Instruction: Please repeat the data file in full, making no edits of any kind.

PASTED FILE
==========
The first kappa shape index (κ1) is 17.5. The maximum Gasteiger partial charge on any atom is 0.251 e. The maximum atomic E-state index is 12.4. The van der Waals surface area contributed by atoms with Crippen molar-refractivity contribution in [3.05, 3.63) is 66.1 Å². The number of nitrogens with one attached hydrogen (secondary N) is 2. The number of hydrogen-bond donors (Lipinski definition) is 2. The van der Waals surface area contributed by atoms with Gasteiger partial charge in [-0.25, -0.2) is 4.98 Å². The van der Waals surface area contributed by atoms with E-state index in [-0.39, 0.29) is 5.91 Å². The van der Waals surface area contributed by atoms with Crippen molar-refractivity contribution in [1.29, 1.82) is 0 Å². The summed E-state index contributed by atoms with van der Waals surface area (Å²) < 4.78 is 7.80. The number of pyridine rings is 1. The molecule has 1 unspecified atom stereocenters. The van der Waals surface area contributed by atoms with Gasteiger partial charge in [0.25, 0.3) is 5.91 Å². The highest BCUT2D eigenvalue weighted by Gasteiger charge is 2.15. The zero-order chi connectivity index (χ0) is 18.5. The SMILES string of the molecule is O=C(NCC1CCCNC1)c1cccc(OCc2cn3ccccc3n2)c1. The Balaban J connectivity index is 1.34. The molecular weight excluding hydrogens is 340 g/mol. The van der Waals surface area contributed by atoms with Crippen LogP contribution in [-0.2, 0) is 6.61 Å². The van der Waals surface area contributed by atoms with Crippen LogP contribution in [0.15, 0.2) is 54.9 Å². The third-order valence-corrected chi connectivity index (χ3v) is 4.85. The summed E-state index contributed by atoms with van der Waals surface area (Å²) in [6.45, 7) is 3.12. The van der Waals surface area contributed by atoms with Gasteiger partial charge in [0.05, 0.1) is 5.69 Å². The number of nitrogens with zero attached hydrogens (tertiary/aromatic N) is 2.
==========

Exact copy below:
The first kappa shape index (κ1) is 17.5. The maximum Gasteiger partial charge on any atom is 0.251 e. The maximum atomic E-state index is 12.4. The van der Waals surface area contributed by atoms with Crippen molar-refractivity contribution in [3.05, 3.63) is 66.1 Å². The number of nitrogens with one attached hydrogen (secondary N) is 2. The number of hydrogen-bond donors (Lipinski definition) is 2. The van der Waals surface area contributed by atoms with Gasteiger partial charge in [-0.25, -0.2) is 4.98 Å². The van der Waals surface area contributed by atoms with E-state index in [-0.39, 0.29) is 5.91 Å². The van der Waals surface area contributed by atoms with Crippen molar-refractivity contribution in [1.29, 1.82) is 0 Å². The summed E-state index contributed by atoms with van der Waals surface area (Å²) < 4.78 is 7.80. The number of pyridine rings is 1. The molecule has 1 unspecified atom stereocenters. The van der Waals surface area contributed by atoms with Gasteiger partial charge in [0.25, 0.3) is 5.91 Å². The highest BCUT2D eigenvalue weighted by Gasteiger charge is 2.15. The zero-order chi connectivity index (χ0) is 18.5. The SMILES string of the molecule is O=C(NCC1CCCNC1)c1cccc(OCc2cn3ccccc3n2)c1. The Balaban J connectivity index is 1.34. The molecular weight excluding hydrogens is 340 g/mol. The van der Waals surface area contributed by atoms with Crippen LogP contribution in [-0.2, 0) is 6.61 Å². The van der Waals surface area contributed by atoms with Crippen LogP contribution in [0.15, 0.2) is 54.9 Å². The third-order valence-corrected chi connectivity index (χ3v) is 4.85. The summed E-state index contributed by atoms with van der Waals surface area (Å²) in [6.45, 7) is 3.12. The van der Waals surface area contributed by atoms with Gasteiger partial charge in [0.05, 0.1) is 5.69 Å². The number of nitrogens with zero attached hydrogens (tertiary/aromatic N) is 2.